THE VOICE: I enjoy television the most because. It’s instant and contains aspects of various media combined into one. You have writing, you have the verbal, you have pictures, etc., all making a final on-air product. I have really enjoyed getting the chance to do The Voice Versus series in 2010 and it has been green-lit for 2011. This makes me very excited because I have been interviewing celebrities since I was 16 and started working on radio. To have the chance to showcase my unique style of interviewing to television audiences is a thrill and an honour. As for anyone looking at getting into commentating, my advice is start practising now, be passionate and always look to improve. I began fight commentating when I was 21 and had no idea how to do it, so I would watch fight videos, turn down the volume, commentate over them and then rewind and watch them back and see if I called the moves correctly. Even now I watch my work back to see how I can improve the next time. Commentating is a form of art and no work of art is ever finished, it is only ever abandoned. You can always keep improving on everything you do in life and even if you don’t have the natural talent in it, trust me when I say passion and enthusiasm go a long way. Throw your heart over the wall and the mind and body will follow.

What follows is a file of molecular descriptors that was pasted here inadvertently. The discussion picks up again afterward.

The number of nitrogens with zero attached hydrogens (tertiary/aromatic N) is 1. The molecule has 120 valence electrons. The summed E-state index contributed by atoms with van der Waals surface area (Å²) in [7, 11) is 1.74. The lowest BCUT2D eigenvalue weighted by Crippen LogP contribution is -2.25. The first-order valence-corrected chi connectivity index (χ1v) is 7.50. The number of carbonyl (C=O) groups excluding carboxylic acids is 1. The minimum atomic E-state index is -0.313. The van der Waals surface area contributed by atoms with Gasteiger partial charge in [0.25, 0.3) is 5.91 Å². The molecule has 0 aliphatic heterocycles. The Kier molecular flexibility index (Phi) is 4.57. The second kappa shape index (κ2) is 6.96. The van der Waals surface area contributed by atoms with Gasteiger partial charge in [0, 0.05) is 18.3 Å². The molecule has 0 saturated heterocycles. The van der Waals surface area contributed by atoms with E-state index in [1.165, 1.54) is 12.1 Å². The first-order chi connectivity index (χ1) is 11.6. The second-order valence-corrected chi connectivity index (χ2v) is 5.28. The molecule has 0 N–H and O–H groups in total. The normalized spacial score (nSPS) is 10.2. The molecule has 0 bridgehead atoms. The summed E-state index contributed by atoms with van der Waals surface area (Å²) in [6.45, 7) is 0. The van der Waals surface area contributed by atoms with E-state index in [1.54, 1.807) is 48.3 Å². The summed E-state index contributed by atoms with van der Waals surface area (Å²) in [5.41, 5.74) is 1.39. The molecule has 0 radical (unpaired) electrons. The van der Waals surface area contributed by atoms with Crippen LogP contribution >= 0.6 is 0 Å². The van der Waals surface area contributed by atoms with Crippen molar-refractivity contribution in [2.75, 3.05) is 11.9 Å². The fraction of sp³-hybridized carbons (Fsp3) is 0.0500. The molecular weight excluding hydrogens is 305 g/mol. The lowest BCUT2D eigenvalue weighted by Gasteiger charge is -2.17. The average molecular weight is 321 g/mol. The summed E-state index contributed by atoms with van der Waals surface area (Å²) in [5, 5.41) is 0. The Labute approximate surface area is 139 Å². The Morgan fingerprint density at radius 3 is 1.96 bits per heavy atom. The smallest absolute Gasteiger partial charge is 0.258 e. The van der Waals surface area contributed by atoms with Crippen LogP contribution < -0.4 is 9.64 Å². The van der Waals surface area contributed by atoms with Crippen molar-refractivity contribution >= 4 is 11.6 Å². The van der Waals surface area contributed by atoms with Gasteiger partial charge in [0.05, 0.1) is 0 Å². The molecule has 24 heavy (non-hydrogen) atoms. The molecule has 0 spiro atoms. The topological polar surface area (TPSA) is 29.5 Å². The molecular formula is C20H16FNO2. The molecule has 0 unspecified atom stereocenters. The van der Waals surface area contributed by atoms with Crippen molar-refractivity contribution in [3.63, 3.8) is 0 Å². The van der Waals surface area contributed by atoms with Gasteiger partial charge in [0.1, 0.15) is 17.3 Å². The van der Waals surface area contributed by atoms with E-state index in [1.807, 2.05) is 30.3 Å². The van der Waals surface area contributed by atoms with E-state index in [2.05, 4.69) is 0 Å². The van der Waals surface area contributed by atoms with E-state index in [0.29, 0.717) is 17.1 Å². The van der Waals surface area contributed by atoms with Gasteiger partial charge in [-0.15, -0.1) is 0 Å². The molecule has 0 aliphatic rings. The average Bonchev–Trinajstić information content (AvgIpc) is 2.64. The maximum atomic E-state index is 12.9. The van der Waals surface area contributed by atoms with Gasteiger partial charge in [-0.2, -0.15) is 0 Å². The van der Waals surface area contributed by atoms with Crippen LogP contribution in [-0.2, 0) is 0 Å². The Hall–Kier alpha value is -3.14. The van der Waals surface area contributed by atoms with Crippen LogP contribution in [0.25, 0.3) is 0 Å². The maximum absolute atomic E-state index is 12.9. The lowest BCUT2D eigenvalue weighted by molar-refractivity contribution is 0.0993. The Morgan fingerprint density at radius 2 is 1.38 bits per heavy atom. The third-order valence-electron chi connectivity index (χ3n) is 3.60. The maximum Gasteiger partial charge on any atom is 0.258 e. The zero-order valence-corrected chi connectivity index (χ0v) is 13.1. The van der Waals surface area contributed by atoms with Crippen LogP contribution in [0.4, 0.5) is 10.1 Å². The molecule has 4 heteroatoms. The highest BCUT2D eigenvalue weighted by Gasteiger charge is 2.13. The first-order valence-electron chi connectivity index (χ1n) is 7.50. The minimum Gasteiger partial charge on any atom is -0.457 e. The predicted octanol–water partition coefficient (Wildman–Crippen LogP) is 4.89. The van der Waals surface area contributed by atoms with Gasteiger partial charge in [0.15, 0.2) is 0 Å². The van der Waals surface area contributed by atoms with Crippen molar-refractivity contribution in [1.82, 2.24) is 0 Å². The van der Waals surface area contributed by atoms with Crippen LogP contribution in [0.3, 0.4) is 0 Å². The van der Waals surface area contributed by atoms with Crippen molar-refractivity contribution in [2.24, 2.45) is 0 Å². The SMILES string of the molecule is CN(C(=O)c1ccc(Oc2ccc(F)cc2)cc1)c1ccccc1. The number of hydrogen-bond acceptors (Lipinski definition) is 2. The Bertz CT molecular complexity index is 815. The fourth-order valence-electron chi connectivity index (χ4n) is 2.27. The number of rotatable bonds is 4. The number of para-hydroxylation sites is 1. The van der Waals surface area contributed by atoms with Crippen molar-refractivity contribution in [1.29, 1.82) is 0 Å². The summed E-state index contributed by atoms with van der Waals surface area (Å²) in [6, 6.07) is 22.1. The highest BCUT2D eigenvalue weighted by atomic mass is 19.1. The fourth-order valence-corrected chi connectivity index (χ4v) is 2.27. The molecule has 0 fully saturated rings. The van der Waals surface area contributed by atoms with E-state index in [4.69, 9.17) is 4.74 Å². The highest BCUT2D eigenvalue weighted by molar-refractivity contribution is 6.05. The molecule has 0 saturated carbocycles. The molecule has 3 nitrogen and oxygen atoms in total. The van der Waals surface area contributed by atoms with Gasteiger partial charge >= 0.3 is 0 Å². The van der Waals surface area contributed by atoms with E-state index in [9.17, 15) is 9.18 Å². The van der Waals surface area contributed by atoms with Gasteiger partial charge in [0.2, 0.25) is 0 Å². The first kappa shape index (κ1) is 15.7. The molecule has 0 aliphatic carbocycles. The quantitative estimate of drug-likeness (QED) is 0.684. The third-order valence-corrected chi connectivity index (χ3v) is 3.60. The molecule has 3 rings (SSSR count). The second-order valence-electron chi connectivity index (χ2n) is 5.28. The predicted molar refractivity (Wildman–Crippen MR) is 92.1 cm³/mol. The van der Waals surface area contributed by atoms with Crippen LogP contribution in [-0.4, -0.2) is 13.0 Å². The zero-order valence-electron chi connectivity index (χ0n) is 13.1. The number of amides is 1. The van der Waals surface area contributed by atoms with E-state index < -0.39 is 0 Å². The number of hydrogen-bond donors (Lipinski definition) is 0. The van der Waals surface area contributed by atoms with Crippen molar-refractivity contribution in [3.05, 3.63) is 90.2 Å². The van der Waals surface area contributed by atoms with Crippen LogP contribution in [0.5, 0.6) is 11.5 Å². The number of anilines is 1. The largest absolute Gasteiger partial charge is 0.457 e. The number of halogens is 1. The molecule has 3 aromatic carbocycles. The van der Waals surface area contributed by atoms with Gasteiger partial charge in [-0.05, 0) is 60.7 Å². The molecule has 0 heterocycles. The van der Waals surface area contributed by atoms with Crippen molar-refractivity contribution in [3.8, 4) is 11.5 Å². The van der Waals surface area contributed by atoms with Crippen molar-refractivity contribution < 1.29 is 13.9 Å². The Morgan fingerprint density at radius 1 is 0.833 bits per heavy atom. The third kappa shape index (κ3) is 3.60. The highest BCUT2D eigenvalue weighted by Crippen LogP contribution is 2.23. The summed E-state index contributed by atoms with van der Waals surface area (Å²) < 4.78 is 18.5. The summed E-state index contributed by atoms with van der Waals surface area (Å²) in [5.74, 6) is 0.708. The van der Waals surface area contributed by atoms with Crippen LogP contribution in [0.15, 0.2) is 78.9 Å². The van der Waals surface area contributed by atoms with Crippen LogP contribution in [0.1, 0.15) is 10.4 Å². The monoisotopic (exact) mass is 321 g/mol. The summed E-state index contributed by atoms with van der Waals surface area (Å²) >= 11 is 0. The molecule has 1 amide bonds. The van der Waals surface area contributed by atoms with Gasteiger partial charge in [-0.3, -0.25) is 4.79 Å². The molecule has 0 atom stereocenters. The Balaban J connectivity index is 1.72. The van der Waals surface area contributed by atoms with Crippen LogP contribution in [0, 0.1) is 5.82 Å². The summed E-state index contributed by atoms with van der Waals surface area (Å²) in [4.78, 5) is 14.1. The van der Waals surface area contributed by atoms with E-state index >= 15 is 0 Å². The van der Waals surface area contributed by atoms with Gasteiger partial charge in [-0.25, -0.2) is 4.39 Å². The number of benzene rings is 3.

PRO MMA NOW: You have spent a lot of time working in foreign countries all over the world, and we know sometimes things can get a little weird in certain parts of the world. Can you share with us one of the most bizarre things you have seen or been a part of over the years.
THE VOICE: I have had many crazy adventures from getting stoned with Peter Aerts in Amsterdam’s Red Light District to mistakenly ending up in Ray Sefo’s Las Vegas jacuzzi with two hookers. I’ve ran inside Karaoke lounges in Japan to escape screaming crowds, taken a swim in the Caribbean at 3 a.m. with Elizabeth Hendrickson and Odette Yustman and taken both the Minogue sisters (Dannii and Kylie) to the movies. Too many more crazy adventures to list.
PRO MMA NOW: Thanks so much for your time Mr. Schiavello. Where can the MMA fans keep up with what you have going on?
THE VOICE: Add me on twitter @SchiavelloVOICE. And thank you!